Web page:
# A Good Absorber is a Good Emitter

According to the Stefan-Boltzmann law, the energy radiated by a blackbody radiator per second per unit area is proportional to the fourth power of the absolute temperature and is given by

For hot objects other than ideal radiators, the law is expressed in the form:

where e is the emissivity of the object (e = 1 for ideal radiator). If the hot object is radiating energy to its cooler surroundings at temperature Tc, the net radiation loss rate takes the form

In this relationship the term with Tc represents the energy absorbed from the environment. This expression explicitly assumes that the same coefficient e applies to both the emission into the environment and the absorption from the environment. That is, a good emitter is a good absorber and vice versa; the same coefficient can be used to characterize both processes. Why is that true?

Perhaps the most fundamental conceptual way to approach this question is to observe that a hot object placed in a room must ultimately come to thermal equilibrium with the room. The hot object will initially emit more energy into the room than it absorbs from the room, but that will cause the temperature of the room to rise and the temperature of the object to drop. But when they reach the same temperature, we can conclude that the amount of energy absorbed on average is exactly the same as the energy emitted. That is, the expression above for net energy radiated to the environment must give us zero when T=Tc.

The above argument is based upon the Second Law of Thermodynamics in the form that states that heat will not spontaneously flow from a cold object to a hot object. If the absorption coefficient were higher than the emission coefficient for the object, then it could absorb net energy from the room even when its temperature were higher than the room.

But suppose you wanted to argue that a good absorber must be a good emitter based on the microscopic processes involving the atoms in the surface of an object. Then it becomes quantum question and involves the following ideas:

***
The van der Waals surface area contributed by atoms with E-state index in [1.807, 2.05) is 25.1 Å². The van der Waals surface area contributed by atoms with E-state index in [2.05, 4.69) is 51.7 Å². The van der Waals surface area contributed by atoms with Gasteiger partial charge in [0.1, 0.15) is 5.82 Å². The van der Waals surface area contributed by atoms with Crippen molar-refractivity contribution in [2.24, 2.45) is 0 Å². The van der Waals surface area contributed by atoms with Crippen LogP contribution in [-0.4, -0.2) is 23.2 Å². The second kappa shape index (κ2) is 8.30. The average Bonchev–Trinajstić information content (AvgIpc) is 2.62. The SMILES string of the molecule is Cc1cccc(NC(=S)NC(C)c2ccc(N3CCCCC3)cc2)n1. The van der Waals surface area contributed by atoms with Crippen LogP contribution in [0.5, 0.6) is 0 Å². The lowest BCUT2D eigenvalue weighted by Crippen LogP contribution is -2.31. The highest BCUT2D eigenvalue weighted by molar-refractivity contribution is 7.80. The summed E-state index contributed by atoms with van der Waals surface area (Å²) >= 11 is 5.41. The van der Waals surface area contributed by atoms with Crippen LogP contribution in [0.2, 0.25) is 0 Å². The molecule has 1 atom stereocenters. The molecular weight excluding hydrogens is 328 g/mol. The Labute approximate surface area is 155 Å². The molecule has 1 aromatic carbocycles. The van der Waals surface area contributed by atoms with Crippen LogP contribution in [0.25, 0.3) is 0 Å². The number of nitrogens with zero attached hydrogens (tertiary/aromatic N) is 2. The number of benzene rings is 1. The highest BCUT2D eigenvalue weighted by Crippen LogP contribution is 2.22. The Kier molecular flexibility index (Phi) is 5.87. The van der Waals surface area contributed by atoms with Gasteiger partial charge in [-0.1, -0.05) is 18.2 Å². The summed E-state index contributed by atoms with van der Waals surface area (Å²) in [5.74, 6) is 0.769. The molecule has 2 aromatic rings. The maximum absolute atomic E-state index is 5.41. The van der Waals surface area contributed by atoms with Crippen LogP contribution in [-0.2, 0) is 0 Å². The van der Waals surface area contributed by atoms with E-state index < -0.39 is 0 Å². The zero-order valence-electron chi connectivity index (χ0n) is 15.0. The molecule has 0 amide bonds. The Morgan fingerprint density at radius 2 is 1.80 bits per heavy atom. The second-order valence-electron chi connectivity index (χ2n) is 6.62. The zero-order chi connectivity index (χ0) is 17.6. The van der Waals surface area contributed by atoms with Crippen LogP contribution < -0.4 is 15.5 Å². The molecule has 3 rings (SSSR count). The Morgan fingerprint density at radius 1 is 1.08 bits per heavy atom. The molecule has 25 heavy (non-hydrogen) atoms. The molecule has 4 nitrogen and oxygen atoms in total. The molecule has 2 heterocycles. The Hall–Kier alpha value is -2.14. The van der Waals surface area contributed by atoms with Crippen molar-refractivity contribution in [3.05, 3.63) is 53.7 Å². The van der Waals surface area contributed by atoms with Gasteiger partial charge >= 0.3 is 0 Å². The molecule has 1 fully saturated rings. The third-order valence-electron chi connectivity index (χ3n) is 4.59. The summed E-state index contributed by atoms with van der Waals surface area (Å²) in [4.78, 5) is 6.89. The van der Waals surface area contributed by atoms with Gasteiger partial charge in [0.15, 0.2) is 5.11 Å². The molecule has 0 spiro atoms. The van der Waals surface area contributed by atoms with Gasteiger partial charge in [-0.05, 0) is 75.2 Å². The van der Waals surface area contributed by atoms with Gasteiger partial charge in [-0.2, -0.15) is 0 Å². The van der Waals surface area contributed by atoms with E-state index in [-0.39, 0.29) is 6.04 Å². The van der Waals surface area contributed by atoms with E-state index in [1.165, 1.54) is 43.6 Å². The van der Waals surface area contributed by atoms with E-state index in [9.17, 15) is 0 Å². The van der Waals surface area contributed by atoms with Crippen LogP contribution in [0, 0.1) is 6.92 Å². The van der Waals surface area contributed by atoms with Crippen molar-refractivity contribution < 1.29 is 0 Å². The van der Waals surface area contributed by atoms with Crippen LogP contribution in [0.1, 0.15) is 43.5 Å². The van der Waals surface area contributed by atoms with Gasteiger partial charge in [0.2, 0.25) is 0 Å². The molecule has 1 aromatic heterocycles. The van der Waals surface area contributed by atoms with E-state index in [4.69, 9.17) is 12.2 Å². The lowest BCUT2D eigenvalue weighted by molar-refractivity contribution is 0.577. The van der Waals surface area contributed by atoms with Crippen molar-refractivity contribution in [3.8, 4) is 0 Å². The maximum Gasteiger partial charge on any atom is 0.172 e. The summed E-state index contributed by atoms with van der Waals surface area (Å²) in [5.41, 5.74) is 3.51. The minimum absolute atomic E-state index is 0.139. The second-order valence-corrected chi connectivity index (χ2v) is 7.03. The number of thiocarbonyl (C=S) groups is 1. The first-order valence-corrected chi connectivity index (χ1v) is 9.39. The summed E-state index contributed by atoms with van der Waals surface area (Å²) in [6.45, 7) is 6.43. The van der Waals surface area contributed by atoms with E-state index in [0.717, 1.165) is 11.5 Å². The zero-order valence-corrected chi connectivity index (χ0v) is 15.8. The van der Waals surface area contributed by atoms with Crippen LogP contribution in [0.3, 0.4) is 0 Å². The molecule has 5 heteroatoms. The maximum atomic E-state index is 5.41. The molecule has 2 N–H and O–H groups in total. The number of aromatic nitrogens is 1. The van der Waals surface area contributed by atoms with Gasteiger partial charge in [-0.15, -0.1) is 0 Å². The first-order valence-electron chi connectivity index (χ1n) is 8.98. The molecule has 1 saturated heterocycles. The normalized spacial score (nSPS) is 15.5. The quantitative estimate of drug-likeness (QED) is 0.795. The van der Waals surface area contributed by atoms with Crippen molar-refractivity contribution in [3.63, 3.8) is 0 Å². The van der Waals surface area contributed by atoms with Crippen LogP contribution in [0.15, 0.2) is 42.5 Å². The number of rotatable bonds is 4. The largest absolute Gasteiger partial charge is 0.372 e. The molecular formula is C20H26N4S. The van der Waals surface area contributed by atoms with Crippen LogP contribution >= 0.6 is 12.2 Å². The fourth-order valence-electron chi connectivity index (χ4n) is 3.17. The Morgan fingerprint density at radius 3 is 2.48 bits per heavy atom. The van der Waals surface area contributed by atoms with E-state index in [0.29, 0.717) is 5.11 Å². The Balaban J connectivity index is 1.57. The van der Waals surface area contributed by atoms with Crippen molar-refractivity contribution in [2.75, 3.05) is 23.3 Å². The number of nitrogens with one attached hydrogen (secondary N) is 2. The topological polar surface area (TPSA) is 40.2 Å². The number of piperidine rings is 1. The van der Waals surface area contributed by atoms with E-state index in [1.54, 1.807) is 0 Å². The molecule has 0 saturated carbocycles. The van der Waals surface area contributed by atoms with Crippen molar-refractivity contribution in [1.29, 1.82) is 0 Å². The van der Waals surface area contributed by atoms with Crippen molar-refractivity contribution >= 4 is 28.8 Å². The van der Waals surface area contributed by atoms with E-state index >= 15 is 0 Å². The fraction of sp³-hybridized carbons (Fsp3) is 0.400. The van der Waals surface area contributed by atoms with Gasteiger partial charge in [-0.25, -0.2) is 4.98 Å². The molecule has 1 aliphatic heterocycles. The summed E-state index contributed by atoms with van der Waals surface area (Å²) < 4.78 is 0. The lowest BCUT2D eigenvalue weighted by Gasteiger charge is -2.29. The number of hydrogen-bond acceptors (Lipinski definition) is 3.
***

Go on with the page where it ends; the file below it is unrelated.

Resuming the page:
1. All electromagnetic radiation can be considered to be quantized, existing as photons with energy given by the Planck hypothesis, E=hf.

2. In order for a solid (or any matter, but I am assuming we are talking about solids) to absorb a photon of given energy hf , it must have a pair of energy levels separated by that amount of energy hf, so that the photon elevates the system from the lower member of the pair to the upper.

3. For visible light or near visible, then energy level pairs involved in most absorption are electron energy levels, so that when you absorb a green photon of photon energy 2.2 eV, you are causing an electron very near the surface of the solid to jump upward 2.2 eV. It can't do it unless there is a level at 2.2 eV up to receive it.

4. If a surface is an ideal absorber in the visible, this implies that there is an abundance of available electron states so that a photon of any color in the visible spectrum can interact with electrons in the solid to elevate them to an available upper level. The implication is that any color in the visible spectrum can be readily absorbed, hence it is an ideal absorber, a perfectly black object.

5. The next step is not so obvious. If a pair of electron energy levels is available for absorption of a photon, it is also available for emission of a photon, i.e. , radiation. If it is available for an upward jump, it is available for a downward jump. One of EinsteinŐs contributions was to show that for a given radiation, the probability for emission is the same as the probability of absorption. This fact is described in terms of the Einstein A and B coefficients and is very important in laser theory. The implication for the current question is that it constrains a good absorber to also be a good emitter. If the solid has lots of available electron levels for absorption, they will also be equally available for emission. To bring the discussion full circle, Einstein first derived his A and B coefficients from a thermodynamic argument like the argument above about thermal equilibrium before the actual development of the quantum mechanical ideas.

The bottom line of this reasoning is that a good absorber of radiation will also be a good emitter. But the above is just the tip of the iceberg. For a black object, all visible colors are absorbed by electron jumps, but the elevated electrons usually follow a different path downward, cascading down in smaller jumps associated with perhaps infrared radiation. So we say that the light is absorbed and heats the object, associating heat with the infrared range of the electromagnetic spectrum. Nevertheless, it is a good emitter, just taking the light in as visible and reradiating it as infrared. For such a radiator at equilibrium, the fraction of light it emits in any wavelength range depends upon the temperature and for the ideal radiator is distributed in wavelength according to the blackbody relationship. The great complexity of dealing with all the quantum mechanisms and processes in a solid is the kind of thing that might have led Einstein to his purported preference for approaching problems from a thermodynamic perspective whenever possible.

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